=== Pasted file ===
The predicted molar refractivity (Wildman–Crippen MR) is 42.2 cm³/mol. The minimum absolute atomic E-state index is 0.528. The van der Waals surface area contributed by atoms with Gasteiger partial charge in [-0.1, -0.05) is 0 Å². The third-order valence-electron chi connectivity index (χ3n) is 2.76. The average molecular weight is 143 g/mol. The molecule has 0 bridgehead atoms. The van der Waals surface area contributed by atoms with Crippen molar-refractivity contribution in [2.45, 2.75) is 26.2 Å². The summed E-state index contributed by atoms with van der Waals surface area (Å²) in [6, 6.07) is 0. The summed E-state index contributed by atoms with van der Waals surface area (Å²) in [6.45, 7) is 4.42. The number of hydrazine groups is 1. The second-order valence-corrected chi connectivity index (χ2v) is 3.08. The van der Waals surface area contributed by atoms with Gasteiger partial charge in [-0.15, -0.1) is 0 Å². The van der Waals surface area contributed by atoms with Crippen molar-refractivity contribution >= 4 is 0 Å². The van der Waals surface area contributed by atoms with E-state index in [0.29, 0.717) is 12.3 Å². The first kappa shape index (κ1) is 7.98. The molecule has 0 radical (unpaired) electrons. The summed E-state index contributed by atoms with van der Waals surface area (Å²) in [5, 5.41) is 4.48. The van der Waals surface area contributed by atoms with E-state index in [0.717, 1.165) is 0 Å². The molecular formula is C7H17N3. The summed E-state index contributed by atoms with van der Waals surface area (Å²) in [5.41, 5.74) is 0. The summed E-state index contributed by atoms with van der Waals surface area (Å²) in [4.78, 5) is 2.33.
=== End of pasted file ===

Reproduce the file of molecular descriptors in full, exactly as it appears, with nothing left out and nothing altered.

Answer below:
The predicted molar refractivity (Wildman–Crippen MR) is 42.2 cm³/mol. The minimum absolute atomic E-state index is 0.528. The van der Waals surface area contributed by atoms with Gasteiger partial charge in [-0.1, -0.05) is 0 Å². The third-order valence-electron chi connectivity index (χ3n) is 2.76. The average molecular weight is 143 g/mol. The molecule has 0 bridgehead atoms. The van der Waals surface area contributed by atoms with Crippen molar-refractivity contribution in [2.45, 2.75) is 26.2 Å². The summed E-state index contributed by atoms with van der Waals surface area (Å²) in [6, 6.07) is 0. The summed E-state index contributed by atoms with van der Waals surface area (Å²) in [6.45, 7) is 4.42. The number of hydrazine groups is 1. The second-order valence-corrected chi connectivity index (χ2v) is 3.08. The van der Waals surface area contributed by atoms with Gasteiger partial charge in [-0.15, -0.1) is 0 Å². The van der Waals surface area contributed by atoms with Crippen molar-refractivity contribution >= 4 is 0 Å². The van der Waals surface area contributed by atoms with E-state index in [0.29, 0.717) is 12.3 Å². The first kappa shape index (κ1) is 7.98. The molecule has 0 radical (unpaired) electrons. The summed E-state index contributed by atoms with van der Waals surface area (Å²) in [5, 5.41) is 4.48. The van der Waals surface area contributed by atoms with E-state index in [0.717, 1.165) is 0 Å². The molecular formula is C7H17N3. The summed E-state index contributed by atoms with van der Waals surface area (Å²) in [5.41, 5.74) is 0. The summed E-state index contributed by atoms with van der Waals surface area (Å²) in [4.78, 5) is 2.33.